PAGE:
The rookie team from Holistic Hands, the “We Can Spell It” Rosie the Riveters, were served schnecke, and the audience held their breath as they spelled it … correctly. As spellers and officials marveled, a Rosie told us – in German! – that her family eats schnecke for Thanksgiving! It was a magnificent BizBee moment.
Unfortunately, the wild hartebeest gored the ALP Volunteers – sponsored by ConocoPhillips as Distinguished Leaders in Literacy – and they fell down in Round 7.

Heroes were still dropping. In Round 8, the sheriff arrested last year’s champions, the Mensa “ComMENSAlists, with shrieval.

In Round 9, the “SpellMASTERs” of ServiceMASTER diverted the mudflow of lahar to the Rosies, but the dogs got them with Weimaraner in Round 10.

It was now a spell-off between “Fred’s” Unitarian Universalists and the Rosies. The Rosies had the knowledge of jnana, but the Fred’s had the uitlander’s help. It was neck and neck near the finish. But finally – in Round 14, the orichalcum pipe fell on the head of the Unitarians.

Wait, wait, wait! They’re still alive! They produced the TeamSaver – the secret, one-of-a-kind, Get-out-of-Jail-free card for having sold the most raffle tickets. The Unitarians were back in the game!

…only to be blinded in the very next round with periphacitis. The “We Can Spell It” Rosies had one chance to spell the championship word before mushroom poisoning might claim them: mycetismus … and the 2017 champions were decided! Rookies to champions in one night!

Wednesday, October 25, 2017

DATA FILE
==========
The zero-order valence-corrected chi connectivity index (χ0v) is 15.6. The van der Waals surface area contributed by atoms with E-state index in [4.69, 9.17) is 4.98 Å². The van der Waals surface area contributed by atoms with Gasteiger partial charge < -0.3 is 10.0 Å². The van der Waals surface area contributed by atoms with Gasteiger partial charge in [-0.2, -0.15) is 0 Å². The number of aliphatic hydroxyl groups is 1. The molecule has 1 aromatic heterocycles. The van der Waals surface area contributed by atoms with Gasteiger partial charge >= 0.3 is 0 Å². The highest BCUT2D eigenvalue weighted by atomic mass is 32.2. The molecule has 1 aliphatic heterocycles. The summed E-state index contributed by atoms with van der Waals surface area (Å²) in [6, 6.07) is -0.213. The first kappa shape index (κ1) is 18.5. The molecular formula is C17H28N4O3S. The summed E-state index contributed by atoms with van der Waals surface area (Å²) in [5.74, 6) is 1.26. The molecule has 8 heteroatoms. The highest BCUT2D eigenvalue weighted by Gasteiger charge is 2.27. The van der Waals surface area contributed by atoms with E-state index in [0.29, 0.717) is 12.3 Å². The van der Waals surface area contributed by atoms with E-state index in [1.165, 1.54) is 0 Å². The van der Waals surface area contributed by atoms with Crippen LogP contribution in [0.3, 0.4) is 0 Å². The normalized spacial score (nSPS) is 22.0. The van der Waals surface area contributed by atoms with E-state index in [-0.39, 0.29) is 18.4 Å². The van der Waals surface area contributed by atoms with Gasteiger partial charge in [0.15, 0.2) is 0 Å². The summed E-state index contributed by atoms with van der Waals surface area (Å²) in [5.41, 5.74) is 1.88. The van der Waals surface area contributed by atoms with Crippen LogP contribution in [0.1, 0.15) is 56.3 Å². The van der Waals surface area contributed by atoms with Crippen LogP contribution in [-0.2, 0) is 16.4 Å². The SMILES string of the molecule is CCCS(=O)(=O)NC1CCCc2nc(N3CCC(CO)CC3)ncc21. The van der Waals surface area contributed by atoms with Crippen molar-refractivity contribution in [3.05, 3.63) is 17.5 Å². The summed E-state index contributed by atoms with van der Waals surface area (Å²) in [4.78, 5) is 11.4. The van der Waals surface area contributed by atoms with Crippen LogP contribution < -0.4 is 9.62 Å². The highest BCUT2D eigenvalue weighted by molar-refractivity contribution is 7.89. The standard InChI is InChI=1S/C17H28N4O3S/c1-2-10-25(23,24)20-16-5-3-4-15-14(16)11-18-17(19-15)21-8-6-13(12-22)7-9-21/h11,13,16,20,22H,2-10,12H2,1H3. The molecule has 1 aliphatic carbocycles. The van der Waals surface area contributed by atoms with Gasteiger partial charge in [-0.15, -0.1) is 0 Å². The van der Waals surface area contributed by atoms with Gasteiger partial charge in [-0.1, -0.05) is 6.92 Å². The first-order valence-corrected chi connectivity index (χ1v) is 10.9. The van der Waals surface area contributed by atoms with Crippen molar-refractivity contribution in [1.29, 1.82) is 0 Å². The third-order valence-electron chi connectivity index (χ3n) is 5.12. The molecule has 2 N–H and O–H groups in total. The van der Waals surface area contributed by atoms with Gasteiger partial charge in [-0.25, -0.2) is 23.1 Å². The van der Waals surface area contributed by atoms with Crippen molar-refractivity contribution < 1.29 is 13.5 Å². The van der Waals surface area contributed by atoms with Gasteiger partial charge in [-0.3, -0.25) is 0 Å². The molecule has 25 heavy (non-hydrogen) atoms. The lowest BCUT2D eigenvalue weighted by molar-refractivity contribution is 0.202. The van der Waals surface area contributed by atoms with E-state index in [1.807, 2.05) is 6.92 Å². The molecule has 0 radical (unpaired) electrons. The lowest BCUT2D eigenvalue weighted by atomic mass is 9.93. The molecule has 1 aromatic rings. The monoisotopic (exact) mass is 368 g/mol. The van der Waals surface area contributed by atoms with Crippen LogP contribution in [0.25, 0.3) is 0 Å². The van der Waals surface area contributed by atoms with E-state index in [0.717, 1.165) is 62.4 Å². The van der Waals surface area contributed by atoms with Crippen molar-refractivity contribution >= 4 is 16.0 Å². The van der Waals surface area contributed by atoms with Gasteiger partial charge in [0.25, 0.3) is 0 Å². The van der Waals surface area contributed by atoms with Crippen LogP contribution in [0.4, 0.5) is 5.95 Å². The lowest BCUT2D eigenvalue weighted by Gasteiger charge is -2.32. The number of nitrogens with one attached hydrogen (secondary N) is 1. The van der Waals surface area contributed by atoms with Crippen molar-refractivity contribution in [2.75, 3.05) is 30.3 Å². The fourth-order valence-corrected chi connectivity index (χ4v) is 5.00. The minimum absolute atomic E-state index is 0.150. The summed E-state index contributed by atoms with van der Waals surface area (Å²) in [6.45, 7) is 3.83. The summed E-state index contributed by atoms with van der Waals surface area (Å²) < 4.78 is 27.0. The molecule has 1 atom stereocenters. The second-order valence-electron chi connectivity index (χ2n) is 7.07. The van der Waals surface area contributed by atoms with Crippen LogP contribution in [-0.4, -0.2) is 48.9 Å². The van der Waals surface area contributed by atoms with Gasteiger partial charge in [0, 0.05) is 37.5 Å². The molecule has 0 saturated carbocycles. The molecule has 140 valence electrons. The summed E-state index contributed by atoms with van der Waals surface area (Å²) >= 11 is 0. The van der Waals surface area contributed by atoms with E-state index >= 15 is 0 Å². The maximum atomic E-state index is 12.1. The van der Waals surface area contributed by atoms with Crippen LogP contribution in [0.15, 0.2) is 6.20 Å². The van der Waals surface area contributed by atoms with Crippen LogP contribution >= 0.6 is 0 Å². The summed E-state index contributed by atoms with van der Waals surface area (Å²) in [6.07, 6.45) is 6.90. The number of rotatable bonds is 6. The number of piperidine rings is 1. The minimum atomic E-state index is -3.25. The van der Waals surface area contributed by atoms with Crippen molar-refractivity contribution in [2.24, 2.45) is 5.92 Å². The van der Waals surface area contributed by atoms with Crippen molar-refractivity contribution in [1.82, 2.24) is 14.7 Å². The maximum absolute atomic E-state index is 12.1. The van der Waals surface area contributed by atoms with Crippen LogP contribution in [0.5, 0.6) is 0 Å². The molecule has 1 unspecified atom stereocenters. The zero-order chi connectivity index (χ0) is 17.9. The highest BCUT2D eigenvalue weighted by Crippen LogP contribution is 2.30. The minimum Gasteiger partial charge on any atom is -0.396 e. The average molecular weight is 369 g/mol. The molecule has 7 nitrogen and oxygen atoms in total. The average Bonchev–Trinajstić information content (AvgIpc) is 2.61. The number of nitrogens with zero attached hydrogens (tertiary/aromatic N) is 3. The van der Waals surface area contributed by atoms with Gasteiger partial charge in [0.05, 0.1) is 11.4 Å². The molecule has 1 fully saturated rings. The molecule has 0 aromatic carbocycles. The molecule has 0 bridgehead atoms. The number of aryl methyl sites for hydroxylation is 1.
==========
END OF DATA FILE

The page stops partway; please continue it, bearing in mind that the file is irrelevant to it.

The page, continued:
Boobs in Boob Land

It takes a lot to leave me speechless and startled, sort of stumbling through the Looking Glass. It started with the hospital gown hanging outside on the front door, but it was ALL THE PINK that proved overwhelming. I had entered Boob Land. No, I had entered Boob Land!

October is Breast Cancer Awareness Month and many of us are very, very aware of breasts because we’re very, very aware of cancer. In our Third Thirds, the numbers in “the club” just seem to be growing every month, October or not. This time, cancer visited my friend, Barb. Hopefully, it was just a visit and the unwelcome guest won’t be returning.

More than a month ago, Barb sent out “save the date” invitations for her end-of-radiation party. I put it on my calendar. I thought all the women would come, we’d eat, drink wine, talk.

I never expected to be throwing orange ping pong balls into bras.
It’s like Barb had completely redone her home in Breast Décor. There were pink boob-type decorations everywhere, pink boas, posters. Pink socks as party favors. Pumpkins with breasts and nipples.

I didn’t expect Barb to be greeting us in her hospital gown with boas either.
And now the pièce de résistance: the reminder to get your mammogram – squeeze those marzipan breasts between graham cracker plates. Use your imagination, that plateful was a real eye-popper.

It’s a relief to celebrate someone who discovered her cancer so early that her prognosis is good. It’s a joy to celebrate the strength, the resilience, and the courage this cancer requires of women. And it’s a total treat to spend an evening laughing with women who are funny, talented, and happy to be alive. So happy to be alive.